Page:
WALTEREven in places that we consider Democratic leaning, like Pennsylvania, and he's in the low 40s or right at 40 percent. These are real danger signs for Hillary Clinton. Which is why, you know, she, more than anybody else, needs him to do well. She needs the economy to do well. But losing on trade authority, while I don't think it's a voting issue that voters are gonna go well, boy, I'm gonna pick the next president based on trade. If he looks weak, if he looks like he's not able to do much, he's just sort of sitting there as a lame duck, I don't think that's very good for her.
CUMMINGSI -- yeah, I definitely agree with that. And I think that the White House and Hillary Clinton know it. I mean, I think that's one of the reasons that she's met with him privately a couple of times. Love to be a fly on the wall, but I can't imagine they don't discuss the campaign and where she is and what may come next. I think there are some ways he can help her by trying to get some issues off the table, so that she doesn't confront them in any serious way on the campaign trail.
CUMMINGSYou know, we get this trade thing -- if it gets through in the next couple of weeks, she won't get asked about this. And thereby this big division with the Democratic Party that we see so clearly right now, will go away. And the party can unite behind her. 'Cause, as Amy said, this is one of like a handful of issues that can divide that party fast and deep and it will go away. That's very helpful to her.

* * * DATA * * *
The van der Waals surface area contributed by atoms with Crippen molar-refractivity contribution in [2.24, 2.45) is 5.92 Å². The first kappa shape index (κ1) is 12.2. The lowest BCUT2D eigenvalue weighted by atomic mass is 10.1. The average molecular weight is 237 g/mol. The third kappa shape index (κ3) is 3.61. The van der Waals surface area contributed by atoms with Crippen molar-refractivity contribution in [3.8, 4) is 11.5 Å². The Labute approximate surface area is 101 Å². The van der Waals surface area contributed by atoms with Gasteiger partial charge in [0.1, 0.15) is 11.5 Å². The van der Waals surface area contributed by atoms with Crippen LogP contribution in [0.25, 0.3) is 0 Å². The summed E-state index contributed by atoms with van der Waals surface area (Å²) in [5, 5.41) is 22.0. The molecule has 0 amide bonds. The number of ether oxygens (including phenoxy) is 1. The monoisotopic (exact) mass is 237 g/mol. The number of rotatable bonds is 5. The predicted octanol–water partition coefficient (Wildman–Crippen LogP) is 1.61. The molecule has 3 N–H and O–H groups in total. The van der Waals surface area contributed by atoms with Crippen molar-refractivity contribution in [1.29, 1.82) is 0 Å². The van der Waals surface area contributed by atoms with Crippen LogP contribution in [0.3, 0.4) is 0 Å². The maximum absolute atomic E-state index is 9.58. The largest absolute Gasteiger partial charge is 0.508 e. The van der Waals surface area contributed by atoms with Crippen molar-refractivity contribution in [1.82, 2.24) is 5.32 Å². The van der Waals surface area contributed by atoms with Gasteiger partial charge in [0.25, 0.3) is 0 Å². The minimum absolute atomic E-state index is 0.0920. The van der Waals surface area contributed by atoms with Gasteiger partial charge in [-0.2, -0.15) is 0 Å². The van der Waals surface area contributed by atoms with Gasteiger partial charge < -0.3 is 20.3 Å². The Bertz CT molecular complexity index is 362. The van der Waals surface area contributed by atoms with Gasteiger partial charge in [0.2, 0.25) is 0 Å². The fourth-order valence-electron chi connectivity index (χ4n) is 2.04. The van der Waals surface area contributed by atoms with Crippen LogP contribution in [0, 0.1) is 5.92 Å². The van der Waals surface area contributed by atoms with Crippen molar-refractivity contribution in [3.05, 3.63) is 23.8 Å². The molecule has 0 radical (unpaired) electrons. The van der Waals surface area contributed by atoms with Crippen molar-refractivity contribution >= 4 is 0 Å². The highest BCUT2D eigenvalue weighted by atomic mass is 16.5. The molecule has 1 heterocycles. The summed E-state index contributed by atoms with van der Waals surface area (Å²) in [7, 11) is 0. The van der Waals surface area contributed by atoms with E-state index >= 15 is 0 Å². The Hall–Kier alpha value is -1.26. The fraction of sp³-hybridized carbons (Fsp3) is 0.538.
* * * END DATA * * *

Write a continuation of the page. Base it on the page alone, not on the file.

GARRETTAnd the White House and Hillary Clinton have negotiated the position that allow -- or the agreement that allows Hillary Clinton to remain agnostic on trade promotion authority. This is a huge issue for progressives. They want her to say she's opposed to it. All she's saying is I need to wait and see. After having endorsed the whole concept of trade promotion authority as secretary of state and, of course, being married to Bill Clinton, who passed NAFTA, which has sort of become the bloody red shirt, rhetorically, for the left about why trade deals never create all the wonderful things that they promise initially and leave many workers in America in this very rough transition in the 21st century economy.
GARRETTThe White House has been asked numerous times, shouldn't Hillary Clinton get involved. And the very comfortable answer is, well, she's not in the Senate, so it's not really necessary. The White House could say, we'd love to hear from her. But they've already negotiated with her. We're gonna let you do whatever you want to do, whenever you think you need to do it. And if you think you need to do nothing at all, that's okay, too.
CUMMINGSAnd I think it's…
GARRETTAnd that goes to Jeanne's point about working together to create space for her political instincts, however she and her team decide to pursue them.
CUMMINGSAnd this is a mutual, beneficial relationship because he needs her to win. She needs him to do better so she can win. And he needs her to win to secure his legacy and to protect the programs that he has put into place.
PAGELet's go to the phones and let our listeners join our conversation with their calls and comments. We're gonna start with Mary, who's calling us from Lynchburg, Va. Hi, Mary.